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THE MECHANISM OF BAND‐GAP LASER ACTION IN InSb DIODES
1.R. J. Phelan, A. R. Calawa, R. H. Rediker, R. J. Keyes, and B. Lax, Appl. Phys. Letters 3, 143 (1963).
2.R. J. Phelan and R. H. Rediker, Proc. IEEE 52, 91 (1964).
3.C. Benoit a la Guillaume and P. Lavallard, Solid State Commun. 1, 148 (1963).
3.See also M. Bernard, C. Chipaux, G. Duraffourg, M. Jean‐Louis, J. Loudette, and J.‐P. Noblanc, Compt. Rend. 257, 2984 (1963).
4.See, e.g., L. R. Weissberg and J. Blanc, Phys. Rev. 131, 1548 (1963).
5.The (passive) “optical depth” of such diodes is necessarily very large in any direction parallel to the junction plane. Thus the “spontaneous” emission lines (well below threshold) usually show considerable breadth, due to self‐absorption [R. D. Cowan and G. H. Dieke, Rev. Mod. Phys. 20, 418 (1948)].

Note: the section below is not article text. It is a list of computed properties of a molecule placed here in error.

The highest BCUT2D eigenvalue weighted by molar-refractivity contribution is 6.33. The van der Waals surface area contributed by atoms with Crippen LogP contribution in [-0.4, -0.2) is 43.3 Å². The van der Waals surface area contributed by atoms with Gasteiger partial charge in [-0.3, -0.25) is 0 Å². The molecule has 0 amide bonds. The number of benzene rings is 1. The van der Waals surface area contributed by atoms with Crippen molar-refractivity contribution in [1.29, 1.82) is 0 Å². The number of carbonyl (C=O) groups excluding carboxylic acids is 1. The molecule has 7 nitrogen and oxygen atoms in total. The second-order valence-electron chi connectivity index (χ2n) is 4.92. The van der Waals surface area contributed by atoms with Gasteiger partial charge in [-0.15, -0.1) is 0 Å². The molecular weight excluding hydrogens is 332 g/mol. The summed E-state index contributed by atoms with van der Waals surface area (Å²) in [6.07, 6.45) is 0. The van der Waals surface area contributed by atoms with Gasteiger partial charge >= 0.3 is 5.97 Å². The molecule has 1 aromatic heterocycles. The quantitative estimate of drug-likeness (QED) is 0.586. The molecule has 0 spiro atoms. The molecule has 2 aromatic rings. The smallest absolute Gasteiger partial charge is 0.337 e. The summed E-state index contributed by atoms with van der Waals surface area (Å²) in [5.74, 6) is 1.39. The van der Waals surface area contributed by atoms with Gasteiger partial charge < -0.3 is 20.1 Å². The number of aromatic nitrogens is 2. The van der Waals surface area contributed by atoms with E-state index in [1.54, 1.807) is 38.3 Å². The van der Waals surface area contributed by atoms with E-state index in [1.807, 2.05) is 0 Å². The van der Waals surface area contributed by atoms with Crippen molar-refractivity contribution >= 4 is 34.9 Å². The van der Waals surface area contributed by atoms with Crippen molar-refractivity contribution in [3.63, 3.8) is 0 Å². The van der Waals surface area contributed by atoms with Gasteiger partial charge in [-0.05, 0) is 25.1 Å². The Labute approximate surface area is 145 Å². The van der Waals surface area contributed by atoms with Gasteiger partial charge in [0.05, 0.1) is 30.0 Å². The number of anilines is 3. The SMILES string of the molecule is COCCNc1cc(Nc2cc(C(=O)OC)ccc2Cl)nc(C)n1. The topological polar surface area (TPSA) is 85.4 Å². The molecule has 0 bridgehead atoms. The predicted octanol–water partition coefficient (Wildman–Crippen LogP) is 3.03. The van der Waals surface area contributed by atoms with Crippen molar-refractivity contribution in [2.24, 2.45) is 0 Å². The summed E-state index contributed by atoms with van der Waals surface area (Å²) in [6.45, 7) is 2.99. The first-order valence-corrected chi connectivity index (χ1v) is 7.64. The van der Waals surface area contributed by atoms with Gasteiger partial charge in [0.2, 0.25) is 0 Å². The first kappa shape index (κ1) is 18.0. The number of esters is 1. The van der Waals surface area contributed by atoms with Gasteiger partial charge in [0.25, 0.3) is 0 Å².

5.Spectroscopy is facilitated by using an optically thin sample. This can be accomplished by reducing the thickness mechanically [S. Zwerdling, W. H. Kleiner, and J. P. Theriault, J. Appl. Phys. 32, 2118 (1961)], or by saturating the transitions involved (or perhaps producing a partial inversion of the levels as in a laser diode just above threshold). If interference due to the resonator mode structure can be removed, the induced emission spectrum should be similar to the spontaneous emission spectrum of an optically thin sample, but measured on an operating laser it indicates the energy levels for the laser action.
5.The distinction between induced and spontaneous emission is not fundamental, but merely a question of photon occupation numbers [See, e.g., L. I. Schiff, Quantum Mechanics (McGraw‐Hill Book Company, Inc., New York, 1955), 2nd ed., p 400].
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